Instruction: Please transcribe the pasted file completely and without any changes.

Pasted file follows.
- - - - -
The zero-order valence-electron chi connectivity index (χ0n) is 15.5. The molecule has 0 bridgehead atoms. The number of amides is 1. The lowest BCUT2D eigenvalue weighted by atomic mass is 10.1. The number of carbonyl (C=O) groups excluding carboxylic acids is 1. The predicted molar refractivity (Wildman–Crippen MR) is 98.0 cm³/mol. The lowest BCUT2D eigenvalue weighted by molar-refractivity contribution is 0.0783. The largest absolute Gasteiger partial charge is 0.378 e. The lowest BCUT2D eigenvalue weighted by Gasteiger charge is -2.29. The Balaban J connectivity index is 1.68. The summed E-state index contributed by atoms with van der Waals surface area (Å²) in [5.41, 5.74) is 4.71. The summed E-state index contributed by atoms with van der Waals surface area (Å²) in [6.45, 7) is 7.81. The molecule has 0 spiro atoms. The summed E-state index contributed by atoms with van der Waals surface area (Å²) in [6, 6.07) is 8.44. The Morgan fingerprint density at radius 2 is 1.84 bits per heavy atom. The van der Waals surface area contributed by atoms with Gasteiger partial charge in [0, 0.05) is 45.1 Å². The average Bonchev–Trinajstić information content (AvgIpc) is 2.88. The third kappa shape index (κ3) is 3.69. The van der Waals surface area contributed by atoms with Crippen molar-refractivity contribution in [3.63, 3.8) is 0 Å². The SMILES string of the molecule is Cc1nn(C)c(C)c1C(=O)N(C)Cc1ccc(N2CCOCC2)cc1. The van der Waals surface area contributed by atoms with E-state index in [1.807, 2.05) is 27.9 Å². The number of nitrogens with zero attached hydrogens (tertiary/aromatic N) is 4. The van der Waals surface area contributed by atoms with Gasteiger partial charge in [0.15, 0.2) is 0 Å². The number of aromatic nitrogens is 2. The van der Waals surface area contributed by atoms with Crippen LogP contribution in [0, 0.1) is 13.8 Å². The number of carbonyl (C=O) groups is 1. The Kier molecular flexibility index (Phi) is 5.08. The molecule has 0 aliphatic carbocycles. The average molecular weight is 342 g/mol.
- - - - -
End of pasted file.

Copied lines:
The zero-order valence-electron chi connectivity index (χ0n) is 15.5. The molecule has 0 bridgehead atoms. The number of amides is 1. The lowest BCUT2D eigenvalue weighted by atomic mass is 10.1. The number of carbonyl (C=O) groups excluding carboxylic acids is 1. The predicted molar refractivity (Wildman–Crippen MR) is 98.0 cm³/mol. The lowest BCUT2D eigenvalue weighted by molar-refractivity contribution is 0.0783. The largest absolute Gasteiger partial charge is 0.378 e. The lowest BCUT2D eigenvalue weighted by Gasteiger charge is -2.29. The Balaban J connectivity index is 1.68. The summed E-state index contributed by atoms with van der Waals surface area (Å²) in [5.41, 5.74) is 4.71. The summed E-state index contributed by atoms with van der Waals surface area (Å²) in [6.45, 7) is 7.81. The molecule has 0 spiro atoms. The summed E-state index contributed by atoms with van der Waals surface area (Å²) in [6, 6.07) is 8.44. The Morgan fingerprint density at radius 2 is 1.84 bits per heavy atom. The van der Waals surface area contributed by atoms with Gasteiger partial charge in [0, 0.05) is 45.1 Å². The average Bonchev–Trinajstić information content (AvgIpc) is 2.88. The third kappa shape index (κ3) is 3.69. The van der Waals surface area contributed by atoms with Crippen molar-refractivity contribution in [3.63, 3.8) is 0 Å². The SMILES string of the molecule is Cc1nn(C)c(C)c1C(=O)N(C)Cc1ccc(N2CCOCC2)cc1. The van der Waals surface area contributed by atoms with E-state index in [1.807, 2.05) is 27.9 Å². The number of nitrogens with zero attached hydrogens (tertiary/aromatic N) is 4. The van der Waals surface area contributed by atoms with Gasteiger partial charge in [0.15, 0.2) is 0 Å². The number of aromatic nitrogens is 2. The van der Waals surface area contributed by atoms with Crippen LogP contribution in [0, 0.1) is 13.8 Å². The number of carbonyl (C=O) groups is 1. The Kier molecular flexibility index (Phi) is 5.08. The molecule has 0 aliphatic carbocycles. The average molecular weight is 342 g/mol.